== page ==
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Monday, 4 May, 1998, 07:31 GMT 08:31 UK
Macau moves against gangs
Wan Kuok-koi, nicknamed 'Broken Tooth Koi', is escorted into court to face charges of attempted murder and drug trafficking
The authorities in the Portuguese enclave of Macau are introducing new legislation on Monday as part of a bid to boost their fight against organised crime. The move follows a series of arrests in recent days of alleged members of criminal gangs operating in Macau, including the man suspected of being the leader of one of the most powerful triad societies. From Hong Kong, Jill McGivering reports:

The arrest of Wan Kuok-koi is being seen as a major turning point for the authorities in Macau in a dramatic battle against organised crime. Wan, also known as Broken Tooth Koi, is thought to be the leader of the powerful triad society, the Fourteen K.

He and five other men were charged on Sunday with a range of crimes, from membership of a triad society to drug trafficking and involvement with a series of recent murders.

Now the authorities are taking the further step of introducing new laws, which will increase the power of the police to conduct undercover operations and offer greater protection to witnesses.

The authorities have also called on the police in Hong Kong, Taiwan and Thailand for help in tracing other suspects who are thought to have fled Macau. The impetus for this latest crackdown came on Friday when a senior police officer narrowly escaped death when a bomb destroyed his car.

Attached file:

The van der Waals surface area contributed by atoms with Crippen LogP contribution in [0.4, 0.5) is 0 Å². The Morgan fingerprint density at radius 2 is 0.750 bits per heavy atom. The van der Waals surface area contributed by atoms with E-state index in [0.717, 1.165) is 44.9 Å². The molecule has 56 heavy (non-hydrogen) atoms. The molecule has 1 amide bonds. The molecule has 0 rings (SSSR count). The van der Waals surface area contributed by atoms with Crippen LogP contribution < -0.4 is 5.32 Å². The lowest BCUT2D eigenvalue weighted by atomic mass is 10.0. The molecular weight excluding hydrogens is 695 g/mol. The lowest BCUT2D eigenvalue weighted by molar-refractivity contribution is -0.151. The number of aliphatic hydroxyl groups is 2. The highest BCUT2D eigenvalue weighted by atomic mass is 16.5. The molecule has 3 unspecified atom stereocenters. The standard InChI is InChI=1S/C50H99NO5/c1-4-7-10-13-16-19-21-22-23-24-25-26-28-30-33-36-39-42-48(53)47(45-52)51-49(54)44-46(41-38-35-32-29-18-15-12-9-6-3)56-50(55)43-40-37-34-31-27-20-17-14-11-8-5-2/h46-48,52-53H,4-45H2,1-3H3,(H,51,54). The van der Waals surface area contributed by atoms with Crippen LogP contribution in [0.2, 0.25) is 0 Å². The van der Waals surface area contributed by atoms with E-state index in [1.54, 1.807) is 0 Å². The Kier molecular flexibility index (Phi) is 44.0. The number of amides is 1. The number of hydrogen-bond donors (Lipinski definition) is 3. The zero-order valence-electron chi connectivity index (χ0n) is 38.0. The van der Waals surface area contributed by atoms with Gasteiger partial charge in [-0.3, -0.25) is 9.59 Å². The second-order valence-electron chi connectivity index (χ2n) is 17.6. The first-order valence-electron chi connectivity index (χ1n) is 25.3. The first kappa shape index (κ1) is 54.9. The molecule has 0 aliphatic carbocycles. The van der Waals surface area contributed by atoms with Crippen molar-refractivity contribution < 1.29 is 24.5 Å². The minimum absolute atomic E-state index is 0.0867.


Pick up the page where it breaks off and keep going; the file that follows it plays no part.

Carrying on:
At least eight other murders so far this year have been linked to gang violence, including the violent deaths of a senior customs officer and the man ranked third in Macau's gambling inspectorate.

The recent surge in gang crime is thought to have been sparked off by a turf war between rival triad societies who are battling for control of Macau's lucrative gambling industry.

The lawlessness has proved a growing embarrassment to Macau, which reverts from Portuguese to Chinese sovereignty in December 1999. The negative publicity has also inflicted considerable damage on the local tourism industry.

See also:

21 Apr 98 | Asia-Pacific
Further gambling related murder in Macau
01 May 98 | Asia-Pacific
Fire attack on Macau police chief's car
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